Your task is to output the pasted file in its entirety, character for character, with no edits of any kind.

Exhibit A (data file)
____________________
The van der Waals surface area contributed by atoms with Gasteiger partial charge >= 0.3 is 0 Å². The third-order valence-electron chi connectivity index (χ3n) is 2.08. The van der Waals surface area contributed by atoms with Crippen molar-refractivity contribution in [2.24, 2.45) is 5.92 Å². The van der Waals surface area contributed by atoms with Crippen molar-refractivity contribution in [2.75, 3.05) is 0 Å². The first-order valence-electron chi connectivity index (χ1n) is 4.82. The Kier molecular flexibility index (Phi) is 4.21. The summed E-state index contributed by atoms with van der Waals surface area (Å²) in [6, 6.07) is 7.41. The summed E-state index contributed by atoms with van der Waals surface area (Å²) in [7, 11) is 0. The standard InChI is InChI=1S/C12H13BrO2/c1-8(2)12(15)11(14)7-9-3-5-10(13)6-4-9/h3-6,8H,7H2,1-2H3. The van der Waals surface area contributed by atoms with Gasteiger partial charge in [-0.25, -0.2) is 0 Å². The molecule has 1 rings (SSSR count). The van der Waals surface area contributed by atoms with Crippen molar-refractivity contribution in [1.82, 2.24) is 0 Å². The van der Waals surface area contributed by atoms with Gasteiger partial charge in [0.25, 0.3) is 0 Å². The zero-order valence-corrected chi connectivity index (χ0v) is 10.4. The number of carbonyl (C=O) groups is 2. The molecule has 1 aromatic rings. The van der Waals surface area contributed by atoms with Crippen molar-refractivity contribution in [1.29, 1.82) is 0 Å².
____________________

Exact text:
The van der Waals surface area contributed by atoms with Gasteiger partial charge >= 0.3 is 0 Å². The third-order valence-electron chi connectivity index (χ3n) is 2.08. The van der Waals surface area contributed by atoms with Crippen molar-refractivity contribution in [2.24, 2.45) is 5.92 Å². The van der Waals surface area contributed by atoms with Crippen molar-refractivity contribution in [2.75, 3.05) is 0 Å². The first-order valence-electron chi connectivity index (χ1n) is 4.82. The Kier molecular flexibility index (Phi) is 4.21. The summed E-state index contributed by atoms with van der Waals surface area (Å²) in [6, 6.07) is 7.41. The summed E-state index contributed by atoms with van der Waals surface area (Å²) in [7, 11) is 0. The standard InChI is InChI=1S/C12H13BrO2/c1-8(2)12(15)11(14)7-9-3-5-10(13)6-4-9/h3-6,8H,7H2,1-2H3. The van der Waals surface area contributed by atoms with Gasteiger partial charge in [-0.25, -0.2) is 0 Å². The molecule has 1 rings (SSSR count). The van der Waals surface area contributed by atoms with Crippen molar-refractivity contribution in [1.82, 2.24) is 0 Å². The van der Waals surface area contributed by atoms with Gasteiger partial charge in [0.25, 0.3) is 0 Å². The zero-order valence-corrected chi connectivity index (χ0v) is 10.4. The number of carbonyl (C=O) groups is 2. The molecule has 1 aromatic rings. The van der Waals surface area contributed by atoms with Crippen molar-refractivity contribution in [1.29, 1.82) is 0 Å².